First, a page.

State of the Miami Dolphins Roster: Tight Ends

EAST RUTHERFORD NJ - DECEMBER 12: Anthony Fasano #80 of the Miami Dolphins pulls in a pass against the New York Jets at New Meadowlands Stadium on December 12 2010 in East Rutherford New Jersey. (Photo by Nick Laham/Getty Images)

This post is part of a series of posts that will break down and evaluate the Miami Dolphins position by position. If you haven't read up on how players are being classified (the number and letter that follow each player's name), you can read this post explaining the evaluation system. You can also read the previous posts in this series by clicking here.

Perhaps it fitting that I nearly forgot to include the tight end position in our "state of the roster" series. After all, it seemed like the Dolphins forgot all about the tight end position last offseason, failing to address what was a pretty obvious need. They didn't need to spend a high pick or sign a high priced free agent. But they probably should have brought in a guy who could be a legitimate second tight end.

Instead, the Dolphins got just two receptions out of their tight ends not named Anthony Fasano. That is obviously unacceptable.

Now for some grading...

Anthony Fasano (2-B). Fasano is coming off of a season in which he set career highs in receptions (39) and receiving yards (528) despite being asked to stay in and pass protect more than starting tight ends typically do. While Fasano isn't great at any one thing, he's an all-around solid starting tight end. He can makes plays over the middle. He can block. He's tough. He just needs that ideal seam-stretching complement.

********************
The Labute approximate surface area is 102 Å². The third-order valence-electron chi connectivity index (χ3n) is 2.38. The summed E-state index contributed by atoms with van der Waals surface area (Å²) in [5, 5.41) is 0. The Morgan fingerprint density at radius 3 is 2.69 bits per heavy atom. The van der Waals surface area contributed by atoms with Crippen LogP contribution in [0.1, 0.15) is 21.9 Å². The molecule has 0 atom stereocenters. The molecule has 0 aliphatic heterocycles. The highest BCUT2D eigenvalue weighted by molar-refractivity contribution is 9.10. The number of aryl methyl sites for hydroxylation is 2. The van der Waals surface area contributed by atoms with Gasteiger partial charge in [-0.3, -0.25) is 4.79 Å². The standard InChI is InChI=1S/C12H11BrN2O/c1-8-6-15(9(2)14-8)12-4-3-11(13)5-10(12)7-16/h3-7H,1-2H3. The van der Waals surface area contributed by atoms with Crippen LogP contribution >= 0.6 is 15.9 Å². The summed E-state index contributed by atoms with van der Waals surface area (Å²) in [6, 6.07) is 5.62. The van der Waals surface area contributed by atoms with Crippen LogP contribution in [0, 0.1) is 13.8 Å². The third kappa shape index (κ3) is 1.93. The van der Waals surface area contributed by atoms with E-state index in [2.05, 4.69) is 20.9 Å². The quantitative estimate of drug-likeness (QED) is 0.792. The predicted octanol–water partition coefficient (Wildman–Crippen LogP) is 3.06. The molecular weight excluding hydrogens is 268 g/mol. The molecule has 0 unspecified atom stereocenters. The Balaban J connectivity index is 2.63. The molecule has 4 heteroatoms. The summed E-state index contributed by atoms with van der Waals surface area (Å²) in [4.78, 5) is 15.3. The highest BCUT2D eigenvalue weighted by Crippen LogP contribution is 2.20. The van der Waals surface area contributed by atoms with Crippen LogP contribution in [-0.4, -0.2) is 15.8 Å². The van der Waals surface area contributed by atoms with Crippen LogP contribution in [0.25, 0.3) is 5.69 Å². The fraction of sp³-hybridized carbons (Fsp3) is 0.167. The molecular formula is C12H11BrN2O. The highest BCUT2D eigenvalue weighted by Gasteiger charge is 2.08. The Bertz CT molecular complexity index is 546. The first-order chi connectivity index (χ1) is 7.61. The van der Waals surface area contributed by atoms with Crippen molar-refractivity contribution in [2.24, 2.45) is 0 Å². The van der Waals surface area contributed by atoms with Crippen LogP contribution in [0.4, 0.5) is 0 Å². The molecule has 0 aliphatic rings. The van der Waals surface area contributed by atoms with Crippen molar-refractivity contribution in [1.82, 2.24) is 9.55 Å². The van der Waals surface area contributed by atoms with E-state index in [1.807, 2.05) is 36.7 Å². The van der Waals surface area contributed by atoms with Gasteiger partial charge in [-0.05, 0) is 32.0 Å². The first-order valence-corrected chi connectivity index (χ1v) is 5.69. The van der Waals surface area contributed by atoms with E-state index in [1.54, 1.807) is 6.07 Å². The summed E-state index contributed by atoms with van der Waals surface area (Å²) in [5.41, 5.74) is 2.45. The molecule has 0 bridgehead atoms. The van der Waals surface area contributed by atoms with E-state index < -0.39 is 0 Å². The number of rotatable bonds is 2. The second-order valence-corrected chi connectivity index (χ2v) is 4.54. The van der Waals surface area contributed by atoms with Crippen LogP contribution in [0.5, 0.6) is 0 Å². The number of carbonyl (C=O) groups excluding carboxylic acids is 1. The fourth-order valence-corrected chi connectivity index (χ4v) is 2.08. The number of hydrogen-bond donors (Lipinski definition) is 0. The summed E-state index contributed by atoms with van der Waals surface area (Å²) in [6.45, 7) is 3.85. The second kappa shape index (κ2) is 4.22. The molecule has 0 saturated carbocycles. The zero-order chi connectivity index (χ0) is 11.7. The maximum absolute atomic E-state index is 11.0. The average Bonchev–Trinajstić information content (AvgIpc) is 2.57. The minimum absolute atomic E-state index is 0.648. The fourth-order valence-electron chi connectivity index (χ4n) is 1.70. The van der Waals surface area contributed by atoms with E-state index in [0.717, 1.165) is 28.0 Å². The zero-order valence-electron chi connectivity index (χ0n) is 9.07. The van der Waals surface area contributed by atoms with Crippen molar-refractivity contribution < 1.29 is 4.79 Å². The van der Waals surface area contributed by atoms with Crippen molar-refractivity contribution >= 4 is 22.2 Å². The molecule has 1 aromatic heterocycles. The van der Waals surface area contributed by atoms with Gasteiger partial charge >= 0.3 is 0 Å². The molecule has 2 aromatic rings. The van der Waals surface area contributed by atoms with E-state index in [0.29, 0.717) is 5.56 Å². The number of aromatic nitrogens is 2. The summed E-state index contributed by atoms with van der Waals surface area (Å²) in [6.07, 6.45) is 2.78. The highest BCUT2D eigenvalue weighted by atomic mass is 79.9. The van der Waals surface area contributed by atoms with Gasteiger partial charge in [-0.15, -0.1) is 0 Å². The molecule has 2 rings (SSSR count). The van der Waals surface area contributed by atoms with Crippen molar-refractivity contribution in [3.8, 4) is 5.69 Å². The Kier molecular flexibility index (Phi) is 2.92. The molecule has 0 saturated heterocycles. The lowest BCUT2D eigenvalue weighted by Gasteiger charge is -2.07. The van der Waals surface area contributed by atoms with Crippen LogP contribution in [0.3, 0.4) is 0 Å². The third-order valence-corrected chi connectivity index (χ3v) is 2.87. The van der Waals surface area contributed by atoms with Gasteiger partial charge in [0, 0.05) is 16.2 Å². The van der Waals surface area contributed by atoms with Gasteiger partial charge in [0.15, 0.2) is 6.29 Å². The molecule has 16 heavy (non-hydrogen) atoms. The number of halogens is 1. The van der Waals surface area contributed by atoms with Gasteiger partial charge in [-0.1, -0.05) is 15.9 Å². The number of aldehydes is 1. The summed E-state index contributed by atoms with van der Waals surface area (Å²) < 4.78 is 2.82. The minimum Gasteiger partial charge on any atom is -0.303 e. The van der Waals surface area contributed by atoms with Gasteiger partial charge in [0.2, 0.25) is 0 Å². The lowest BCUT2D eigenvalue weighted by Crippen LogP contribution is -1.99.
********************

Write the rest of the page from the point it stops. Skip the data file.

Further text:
Jeron Mastrud (4-F). As an undrafted free agent, Mastrud saw action in eight games last year after being signed to Miami's practice squad in September. He is the all-time leading receiving tight end in Kansas State's history, so he clearly has pass-catching ability. But we didn't ever see it during his year in Miami.

Mickey Shuler (4-F). A 7th round pick of the Vikings, Shuler was claimed off of waivers in late September. He spent 14 weeks in Miami, seeing action in five games and making the only two receptions that Fasani's backups accounted for in 2010. But is there much upside for this former Penn State tight end who was primarily a blocker in college?

Dedrick Epps (4-F). The former Miami Hurricane tight end was a 7th round pick of the Chargers last year. The Dolphins claimed him in December and he saw limited action in three games late in the season. Though I like his all-around skill set better than the other two undrafted rookies, I don't know if he's anything more than a third string tight end in this league.

Contract situations: Fasano was given an extension in 2010 that will keep him under contract through 2012.

Outlook: The Dolphins missed the boat by not taking one of the many talented tight ends available in the mid rounds a year ago. Guys like Aaron Hernandez, Jimmy Graham, and Tony Moeaki were available as late as the third and fourth rounds. Now they must address the position this offseason. Unfortunately the draft class at the tight end position is not nearly as deep. There could be some options available in free agency, though. Of course, we don't eve know if/when free agency will begin in 2011.

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